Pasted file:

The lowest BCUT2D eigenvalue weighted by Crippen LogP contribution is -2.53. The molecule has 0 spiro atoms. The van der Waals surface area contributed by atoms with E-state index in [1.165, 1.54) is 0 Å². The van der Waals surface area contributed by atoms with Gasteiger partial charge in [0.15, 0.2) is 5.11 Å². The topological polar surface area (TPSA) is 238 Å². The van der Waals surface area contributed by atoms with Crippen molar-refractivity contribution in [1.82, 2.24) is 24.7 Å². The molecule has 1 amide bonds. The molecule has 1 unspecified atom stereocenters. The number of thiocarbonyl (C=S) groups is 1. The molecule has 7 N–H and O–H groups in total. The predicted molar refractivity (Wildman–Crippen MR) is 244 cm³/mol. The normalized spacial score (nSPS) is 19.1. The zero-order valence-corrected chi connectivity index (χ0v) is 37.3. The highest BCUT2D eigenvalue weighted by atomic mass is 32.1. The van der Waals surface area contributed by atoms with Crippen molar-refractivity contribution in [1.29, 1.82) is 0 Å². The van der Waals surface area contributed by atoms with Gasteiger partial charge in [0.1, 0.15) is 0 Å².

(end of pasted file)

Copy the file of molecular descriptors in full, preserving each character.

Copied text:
The lowest BCUT2D eigenvalue weighted by Crippen LogP contribution is -2.53. The molecule has 0 spiro atoms. The van der Waals surface area contributed by atoms with E-state index in [1.165, 1.54) is 0 Å². The van der Waals surface area contributed by atoms with Gasteiger partial charge in [0.15, 0.2) is 5.11 Å². The topological polar surface area (TPSA) is 238 Å². The van der Waals surface area contributed by atoms with Crippen molar-refractivity contribution in [1.82, 2.24) is 24.7 Å². The molecule has 1 amide bonds. The molecule has 1 unspecified atom stereocenters. The number of thiocarbonyl (C=S) groups is 1. The molecule has 7 N–H and O–H groups in total. The predicted molar refractivity (Wildman–Crippen MR) is 244 cm³/mol. The normalized spacial score (nSPS) is 19.1. The zero-order valence-corrected chi connectivity index (χ0v) is 37.3. The highest BCUT2D eigenvalue weighted by atomic mass is 32.1. The van der Waals surface area contributed by atoms with Crippen molar-refractivity contribution in [1.29, 1.82) is 0 Å². The van der Waals surface area contributed by atoms with Gasteiger partial charge in [0.1, 0.15) is 0 Å².